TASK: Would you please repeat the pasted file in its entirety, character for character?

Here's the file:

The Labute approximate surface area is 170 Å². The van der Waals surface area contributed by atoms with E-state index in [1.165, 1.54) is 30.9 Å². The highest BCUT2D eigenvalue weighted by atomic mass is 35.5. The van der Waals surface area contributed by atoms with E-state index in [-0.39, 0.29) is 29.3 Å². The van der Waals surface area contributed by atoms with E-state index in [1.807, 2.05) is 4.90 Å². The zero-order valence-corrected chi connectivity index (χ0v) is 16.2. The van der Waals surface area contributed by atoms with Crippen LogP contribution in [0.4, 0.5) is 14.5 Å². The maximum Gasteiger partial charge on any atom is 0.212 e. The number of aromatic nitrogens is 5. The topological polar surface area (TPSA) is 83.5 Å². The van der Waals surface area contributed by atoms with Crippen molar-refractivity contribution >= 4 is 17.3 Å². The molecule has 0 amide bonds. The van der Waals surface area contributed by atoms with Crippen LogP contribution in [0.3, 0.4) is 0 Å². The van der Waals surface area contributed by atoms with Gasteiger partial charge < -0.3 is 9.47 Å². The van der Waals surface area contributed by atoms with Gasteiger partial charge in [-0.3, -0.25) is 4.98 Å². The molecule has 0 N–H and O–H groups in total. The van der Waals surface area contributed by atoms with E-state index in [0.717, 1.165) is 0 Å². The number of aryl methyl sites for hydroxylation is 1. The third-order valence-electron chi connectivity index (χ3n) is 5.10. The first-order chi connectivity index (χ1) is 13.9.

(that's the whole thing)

The Labute approximate surface area is 170 Å². The van der Waals surface area contributed by atoms with E-state index in [1.165, 1.54) is 30.9 Å². The highest BCUT2D eigenvalue weighted by atomic mass is 35.5. The van der Waals surface area contributed by atoms with E-state index in [-0.39, 0.29) is 29.3 Å². The van der Waals surface area contributed by atoms with E-state index in [1.807, 2.05) is 4.90 Å². The zero-order valence-corrected chi connectivity index (χ0v) is 16.2. The van der Waals surface area contributed by atoms with Crippen LogP contribution in [0.4, 0.5) is 14.5 Å². The maximum Gasteiger partial charge on any atom is 0.212 e. The number of aromatic nitrogens is 5. The topological polar surface area (TPSA) is 83.5 Å². The van der Waals surface area contributed by atoms with Crippen molar-refractivity contribution >= 4 is 17.3 Å². The molecule has 0 amide bonds. The van der Waals surface area contributed by atoms with Crippen LogP contribution in [0.3, 0.4) is 0 Å². The van der Waals surface area contributed by atoms with Gasteiger partial charge < -0.3 is 9.47 Å². The van der Waals surface area contributed by atoms with Gasteiger partial charge in [-0.3, -0.25) is 4.98 Å². The molecule has 0 N–H and O–H groups in total. The van der Waals surface area contributed by atoms with E-state index in [0.717, 1.165) is 0 Å². The number of aryl methyl sites for hydroxylation is 1. The third-order valence-electron chi connectivity index (χ3n) is 5.10. The first-order chi connectivity index (χ1) is 13.9.